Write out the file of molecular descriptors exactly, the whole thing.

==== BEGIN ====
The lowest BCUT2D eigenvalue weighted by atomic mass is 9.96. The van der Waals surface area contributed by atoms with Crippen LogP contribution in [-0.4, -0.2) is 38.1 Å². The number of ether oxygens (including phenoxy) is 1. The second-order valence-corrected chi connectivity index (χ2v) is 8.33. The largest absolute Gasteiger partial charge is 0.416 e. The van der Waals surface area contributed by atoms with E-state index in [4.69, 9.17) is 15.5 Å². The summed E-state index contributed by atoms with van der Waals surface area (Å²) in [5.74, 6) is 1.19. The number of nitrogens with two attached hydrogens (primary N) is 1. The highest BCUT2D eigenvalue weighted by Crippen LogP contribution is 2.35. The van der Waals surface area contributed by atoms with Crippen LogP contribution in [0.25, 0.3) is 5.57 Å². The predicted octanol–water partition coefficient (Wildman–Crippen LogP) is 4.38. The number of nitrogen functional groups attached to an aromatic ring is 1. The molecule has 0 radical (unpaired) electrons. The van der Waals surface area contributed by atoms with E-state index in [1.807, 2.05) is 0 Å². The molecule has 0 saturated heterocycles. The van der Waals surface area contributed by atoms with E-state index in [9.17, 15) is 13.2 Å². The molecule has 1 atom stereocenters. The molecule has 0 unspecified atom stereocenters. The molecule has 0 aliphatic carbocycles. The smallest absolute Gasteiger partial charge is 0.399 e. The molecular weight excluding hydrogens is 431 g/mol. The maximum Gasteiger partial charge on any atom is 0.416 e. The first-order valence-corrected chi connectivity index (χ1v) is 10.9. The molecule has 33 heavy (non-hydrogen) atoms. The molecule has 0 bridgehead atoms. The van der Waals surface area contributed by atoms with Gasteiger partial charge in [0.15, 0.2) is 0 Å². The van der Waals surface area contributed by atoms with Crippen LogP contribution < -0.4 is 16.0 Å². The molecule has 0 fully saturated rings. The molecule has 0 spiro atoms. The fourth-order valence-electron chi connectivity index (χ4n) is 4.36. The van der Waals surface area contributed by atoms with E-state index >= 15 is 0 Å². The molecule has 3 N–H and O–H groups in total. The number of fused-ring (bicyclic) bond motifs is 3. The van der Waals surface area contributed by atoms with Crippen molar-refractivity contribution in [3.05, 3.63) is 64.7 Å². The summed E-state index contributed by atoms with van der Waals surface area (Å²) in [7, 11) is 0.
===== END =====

The lowest BCUT2D eigenvalue weighted by atomic mass is 9.96. The van der Waals surface area contributed by atoms with Crippen LogP contribution in [-0.4, -0.2) is 38.1 Å². The number of ether oxygens (including phenoxy) is 1. The second-order valence-corrected chi connectivity index (χ2v) is 8.33. The largest absolute Gasteiger partial charge is 0.416 e. The van der Waals surface area contributed by atoms with E-state index in [4.69, 9.17) is 15.5 Å². The summed E-state index contributed by atoms with van der Waals surface area (Å²) in [5.74, 6) is 1.19. The number of nitrogens with two attached hydrogens (primary N) is 1. The highest BCUT2D eigenvalue weighted by Crippen LogP contribution is 2.35. The van der Waals surface area contributed by atoms with Crippen LogP contribution in [0.25, 0.3) is 5.57 Å². The predicted octanol–water partition coefficient (Wildman–Crippen LogP) is 4.38. The number of nitrogen functional groups attached to an aromatic ring is 1. The molecule has 0 radical (unpaired) electrons. The van der Waals surface area contributed by atoms with E-state index in [1.807, 2.05) is 0 Å². The molecule has 0 saturated heterocycles. The van der Waals surface area contributed by atoms with E-state index in [9.17, 15) is 13.2 Å². The molecule has 1 atom stereocenters. The molecule has 0 unspecified atom stereocenters. The molecule has 0 aliphatic carbocycles. The smallest absolute Gasteiger partial charge is 0.399 e. The molecular weight excluding hydrogens is 431 g/mol. The maximum Gasteiger partial charge on any atom is 0.416 e. The first-order valence-corrected chi connectivity index (χ1v) is 10.9. The molecule has 33 heavy (non-hydrogen) atoms. The molecule has 0 bridgehead atoms. The van der Waals surface area contributed by atoms with Gasteiger partial charge in [0.15, 0.2) is 0 Å². The van der Waals surface area contributed by atoms with Crippen LogP contribution < -0.4 is 16.0 Å². The molecule has 0 fully saturated rings. The molecule has 0 spiro atoms. The fourth-order valence-electron chi connectivity index (χ4n) is 4.36. The van der Waals surface area contributed by atoms with E-state index >= 15 is 0 Å². The molecule has 3 N–H and O–H groups in total. The number of fused-ring (bicyclic) bond motifs is 3. The van der Waals surface area contributed by atoms with Crippen molar-refractivity contribution in [3.05, 3.63) is 64.7 Å². The summed E-state index contributed by atoms with van der Waals surface area (Å²) in [7, 11) is 0.